As of today I will no longer be a customer of Sears and my sears mastercard is now in little pieces in the garbage.
    I would stongly recommend every one ask about hidden fees when purchasing items from Sears.
    I also feel the salesman in the electronics dept.should know the real facts about other store policies before lying to Sears customers.

  7. As an employee of a large retail store, I find people silly in that they expect to rent an item for a period of time, and be able to return it whenever they want for a full refund.

    It is because of people taking advantage of return policies that companies have to implement these restocking fees. Many stores have the policies posted on the wall at the customer service desk and on the back of ALL receipts printed. It is up to the customer to check on the policies if they have no intention of keeping the item or want to test it out.

    It is also not up to the employees to stand there every time a customer wants to purchase something and repeat the return policy again. If a customer inquires about the policy, employees are required to provide them with the correct information. It is up to the sales person to sell the merchandise, not give people information on how to return the item.

    I disagree with customers having to pay restocking fees on defective merchandise, or items that are unopened, but if someone uses a Nintendo Wii for 2 weeks and then wants a refund, there is an issue with that! Why should the retailer take a hit continuously when a customer wants to rent an item?

  8. It is my understanding that should a customer change their mind about a contract to purchase a service or a product, they have 24 hrs within which to cancel the service or product, no matter where or in which store they have purchased it.

    This may be a consumer protection law in Ontario only, or it may be Canada wide.

    Could you comment on, or confirm this for me please.

    Thank you, Rai

  9. Should stores charge a restocking fee for cancelled orders that have not yet been shipped, or delivered? what if they did not inform you of the policy?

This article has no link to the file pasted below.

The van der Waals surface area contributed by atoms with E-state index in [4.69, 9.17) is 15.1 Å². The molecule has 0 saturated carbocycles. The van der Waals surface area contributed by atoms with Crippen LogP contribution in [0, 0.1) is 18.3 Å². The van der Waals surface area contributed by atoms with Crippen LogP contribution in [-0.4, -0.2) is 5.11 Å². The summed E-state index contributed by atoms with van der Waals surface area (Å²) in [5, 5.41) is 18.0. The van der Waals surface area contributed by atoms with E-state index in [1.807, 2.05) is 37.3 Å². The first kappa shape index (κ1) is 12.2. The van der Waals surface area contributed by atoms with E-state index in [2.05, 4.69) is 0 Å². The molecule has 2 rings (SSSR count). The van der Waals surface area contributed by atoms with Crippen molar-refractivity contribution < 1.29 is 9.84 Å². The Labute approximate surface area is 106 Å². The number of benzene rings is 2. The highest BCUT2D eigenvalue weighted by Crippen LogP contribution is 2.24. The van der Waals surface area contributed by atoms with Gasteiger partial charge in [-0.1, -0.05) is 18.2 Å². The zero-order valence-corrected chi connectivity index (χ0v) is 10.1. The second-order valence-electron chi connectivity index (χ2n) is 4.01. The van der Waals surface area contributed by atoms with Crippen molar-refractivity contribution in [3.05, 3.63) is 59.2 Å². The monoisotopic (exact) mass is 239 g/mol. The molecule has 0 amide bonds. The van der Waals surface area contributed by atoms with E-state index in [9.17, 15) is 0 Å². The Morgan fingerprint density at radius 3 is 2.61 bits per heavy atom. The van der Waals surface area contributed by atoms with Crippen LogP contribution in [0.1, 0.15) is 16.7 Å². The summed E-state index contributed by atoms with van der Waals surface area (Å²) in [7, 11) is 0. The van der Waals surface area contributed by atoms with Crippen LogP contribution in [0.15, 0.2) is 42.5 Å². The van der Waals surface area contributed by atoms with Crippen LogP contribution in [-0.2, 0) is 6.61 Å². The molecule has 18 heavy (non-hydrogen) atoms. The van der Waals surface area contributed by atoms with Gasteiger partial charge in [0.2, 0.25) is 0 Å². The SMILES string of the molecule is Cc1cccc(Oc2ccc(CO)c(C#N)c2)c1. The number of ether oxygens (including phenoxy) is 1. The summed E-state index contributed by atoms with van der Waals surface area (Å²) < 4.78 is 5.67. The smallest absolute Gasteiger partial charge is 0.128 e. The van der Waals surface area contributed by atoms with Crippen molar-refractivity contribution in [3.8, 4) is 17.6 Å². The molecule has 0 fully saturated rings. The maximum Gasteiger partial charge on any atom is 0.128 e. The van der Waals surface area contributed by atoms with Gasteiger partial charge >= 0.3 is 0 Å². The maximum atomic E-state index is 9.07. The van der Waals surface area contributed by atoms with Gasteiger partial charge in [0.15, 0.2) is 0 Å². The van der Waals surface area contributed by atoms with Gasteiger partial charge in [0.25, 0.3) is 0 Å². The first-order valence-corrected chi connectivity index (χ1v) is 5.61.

10. Companies are doing this, even if it’s illegal. They are betting on you not having legal recourse.

    By the time somebody sues them on this or complains they’d have made a profit on that policy…usually enough to pay off any arbitrary fee, with lawyers on retainers, this is not the exception….it’s business as usual.

  11. Hello, Ellen. I did a search on this topic, which led me to your site.

    I am experiencing grief from a vendor in Whitby. I ordered a Lenovo laptop from Newegg via the internet. After I placed my order and it came, the seller’s name was different. As I realize now, they obviously are a 2nd or 3rd party vendor.

    The laptop came without Windows 8, which was advertised to be included. (This laptop has Windows 7 pre-installed.)

    I had some difficulty trying to relay that concern to them. They finally said via email they would send it to me.

    I also told them that the laptop is experiencing problems every time it has to start up. This happened the first day I received it and continues. I have only had this item for 6 days and it is clearly defective.

    When I finally got through to them and requested a refund, they finally agreed. However, they claim I have to pay a 15% restocking fee. I think that is absurd. I just didn’t change my mind. The product doesn’t work!

    It’s bad enough I have to pay the shipping costs as well. They are located close to me, as I live in the Durham region. They said I cannot drop off or pick up any products because they are not a retail outlet. What kind of way is that to do business?

    I researched their address and it turns out it is a house in a residential area. What is your opinion on this and do you have any advice for me? I paid by credit card and am thinking of contacting the card issuer, as well as the Better Business Bureau.

    I’ve NEVER been charged such a fee when returning anything back, either electronics or other items from Best Buy, Home Depot, Canadian Tire, Walmart and other stores. That’s my dilemma. Thank you for your time.

Leave a Reply